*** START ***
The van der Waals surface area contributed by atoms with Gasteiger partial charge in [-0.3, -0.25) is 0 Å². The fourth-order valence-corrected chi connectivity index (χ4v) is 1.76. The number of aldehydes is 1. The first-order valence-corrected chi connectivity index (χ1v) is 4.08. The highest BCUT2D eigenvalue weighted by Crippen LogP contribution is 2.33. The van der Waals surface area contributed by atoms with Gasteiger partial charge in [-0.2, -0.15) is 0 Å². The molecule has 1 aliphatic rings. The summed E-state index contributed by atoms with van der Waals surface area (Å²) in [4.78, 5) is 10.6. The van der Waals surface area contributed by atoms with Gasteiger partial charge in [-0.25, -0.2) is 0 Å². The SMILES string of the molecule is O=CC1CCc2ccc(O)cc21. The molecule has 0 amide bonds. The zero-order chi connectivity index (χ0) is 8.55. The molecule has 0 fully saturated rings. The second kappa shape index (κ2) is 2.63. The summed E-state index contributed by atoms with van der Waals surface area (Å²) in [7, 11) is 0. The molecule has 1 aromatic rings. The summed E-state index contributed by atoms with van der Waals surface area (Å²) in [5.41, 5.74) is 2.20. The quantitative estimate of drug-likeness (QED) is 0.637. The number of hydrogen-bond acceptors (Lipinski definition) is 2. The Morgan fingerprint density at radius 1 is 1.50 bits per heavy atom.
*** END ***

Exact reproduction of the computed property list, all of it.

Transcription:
The van der Waals surface area contributed by atoms with Gasteiger partial charge in [-0.3, -0.25) is 0 Å². The fourth-order valence-corrected chi connectivity index (χ4v) is 1.76. The number of aldehydes is 1. The first-order valence-corrected chi connectivity index (χ1v) is 4.08. The highest BCUT2D eigenvalue weighted by Crippen LogP contribution is 2.33. The van der Waals surface area contributed by atoms with Gasteiger partial charge in [-0.2, -0.15) is 0 Å². The molecule has 1 aliphatic rings. The summed E-state index contributed by atoms with van der Waals surface area (Å²) in [4.78, 5) is 10.6. The van der Waals surface area contributed by atoms with Gasteiger partial charge in [-0.25, -0.2) is 0 Å². The SMILES string of the molecule is O=CC1CCc2ccc(O)cc21. The molecule has 0 amide bonds. The zero-order chi connectivity index (χ0) is 8.55. The molecule has 0 fully saturated rings. The second kappa shape index (κ2) is 2.63. The summed E-state index contributed by atoms with van der Waals surface area (Å²) in [7, 11) is 0. The molecule has 1 aromatic rings. The summed E-state index contributed by atoms with van der Waals surface area (Å²) in [5.41, 5.74) is 2.20. The quantitative estimate of drug-likeness (QED) is 0.637. The number of hydrogen-bond acceptors (Lipinski definition) is 2. The Morgan fingerprint density at radius 1 is 1.50 bits per heavy atom.